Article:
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Spoiler-free Review: Marcel the Shell with Shoes On (2022)

I think it’s easy to say Dean Fleischer-Camp’s feature-length directing debut, Marcel the Shell with Shoes On, is maybe the most heartwarming release of 2022. As soon as we meet Marcel and his grandma, Nanna Connie, joining their quest to find long-lost family members, audiences know they’re in for something special. Jenny Slate and Isabella Rossellini help bring their animated characters into live-action surroundings via two seriously impressive voice-acting performances. Overall, it’s a wonderfully tender movie with a ton of heart, and has a lot to say about a wide spectrum of topics ranging from community in the digital age to grief, family and even the responsibilities that come with the creative process. All of this content is further highlighted by the film's formal aspects.

Visually, mockumentary-styled camerawork helps add to a sense of emotional authenticity that pervades every shot of this movie. Gorgeous lighting by cinematographer Bianca Cline creates a delicate ambiance where humor and profound moments of heartfelt insight can co-exist. This is one of those films that doesn’t need eye-popping color to be successful, such bombastic methods would betray the intimate nature of its approach. I also have to credit Fleischer-Camp and Nick Paley for their fantastic editing; some of those cuts had the entire theater erupting in laughter—and the music of Disasterpiece is as light and atmospheric as the scenes demand.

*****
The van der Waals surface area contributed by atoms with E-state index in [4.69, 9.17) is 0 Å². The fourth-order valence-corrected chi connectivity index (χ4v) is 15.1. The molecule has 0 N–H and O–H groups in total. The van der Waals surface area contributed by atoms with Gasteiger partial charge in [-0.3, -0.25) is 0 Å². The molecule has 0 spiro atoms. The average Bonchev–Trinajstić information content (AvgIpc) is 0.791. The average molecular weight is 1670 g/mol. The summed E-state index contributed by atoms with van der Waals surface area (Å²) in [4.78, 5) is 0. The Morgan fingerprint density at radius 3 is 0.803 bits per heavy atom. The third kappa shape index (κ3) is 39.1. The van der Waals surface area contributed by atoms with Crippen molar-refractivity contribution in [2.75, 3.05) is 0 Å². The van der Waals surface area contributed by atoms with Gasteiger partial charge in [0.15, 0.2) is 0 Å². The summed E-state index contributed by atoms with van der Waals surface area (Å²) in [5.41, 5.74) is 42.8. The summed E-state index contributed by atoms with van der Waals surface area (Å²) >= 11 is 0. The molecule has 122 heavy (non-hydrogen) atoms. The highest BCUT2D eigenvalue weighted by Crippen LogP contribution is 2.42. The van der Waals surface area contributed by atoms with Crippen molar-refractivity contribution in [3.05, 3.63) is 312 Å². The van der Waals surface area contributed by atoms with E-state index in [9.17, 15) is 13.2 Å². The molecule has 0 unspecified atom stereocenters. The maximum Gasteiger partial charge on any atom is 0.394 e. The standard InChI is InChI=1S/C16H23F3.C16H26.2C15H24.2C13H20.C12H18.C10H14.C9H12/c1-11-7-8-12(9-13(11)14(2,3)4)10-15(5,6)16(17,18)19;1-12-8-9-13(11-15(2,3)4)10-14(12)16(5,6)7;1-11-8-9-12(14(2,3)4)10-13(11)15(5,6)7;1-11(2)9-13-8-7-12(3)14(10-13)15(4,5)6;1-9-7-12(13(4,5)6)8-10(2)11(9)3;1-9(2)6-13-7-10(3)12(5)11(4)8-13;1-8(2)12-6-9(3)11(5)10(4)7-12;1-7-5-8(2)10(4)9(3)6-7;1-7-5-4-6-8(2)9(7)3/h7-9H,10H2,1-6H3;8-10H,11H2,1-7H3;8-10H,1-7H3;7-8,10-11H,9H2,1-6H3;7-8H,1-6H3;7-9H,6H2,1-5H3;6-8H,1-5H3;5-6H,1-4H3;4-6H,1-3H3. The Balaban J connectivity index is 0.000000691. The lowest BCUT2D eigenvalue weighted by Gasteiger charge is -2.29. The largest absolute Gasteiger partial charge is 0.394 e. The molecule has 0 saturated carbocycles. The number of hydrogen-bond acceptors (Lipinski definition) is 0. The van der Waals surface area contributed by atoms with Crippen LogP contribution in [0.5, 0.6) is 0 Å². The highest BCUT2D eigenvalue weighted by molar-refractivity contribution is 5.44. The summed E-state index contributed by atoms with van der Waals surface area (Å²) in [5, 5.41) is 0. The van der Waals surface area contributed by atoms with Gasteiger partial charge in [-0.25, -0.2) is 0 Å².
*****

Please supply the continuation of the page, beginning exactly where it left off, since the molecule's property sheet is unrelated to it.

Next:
Though it’s a pared-down film in terms of visual spectacle, Marcel is stunningly expansive and ambitious. I think that speaks to the strength of the screenplay, written by Slate, Fleischer-Camp and Paley. The dialogue feels very organic and lived-in, even when Marcel’s narration is giving exposition-heavy monologues. This would normally be distracting, maybe even a bad choice, but in the hands of Slate and Fleischer-Camp, it turns into a quick and efficient way to situate audiences in the narrative and brings yet another valence of honesty and straightforward storytelling.

Overall, this movie is a salve, a balm, and has a ton to offer audiences. I think it might even be one of the best films released this year (so far). As of right now, US viewers can only see Marcel the Shell with Shoes on in select theaters, but a nationwide release is scheduled for July 15th, and I really hope readers of this blog will buy tickets; it’s one of those movies that we could all use right now.

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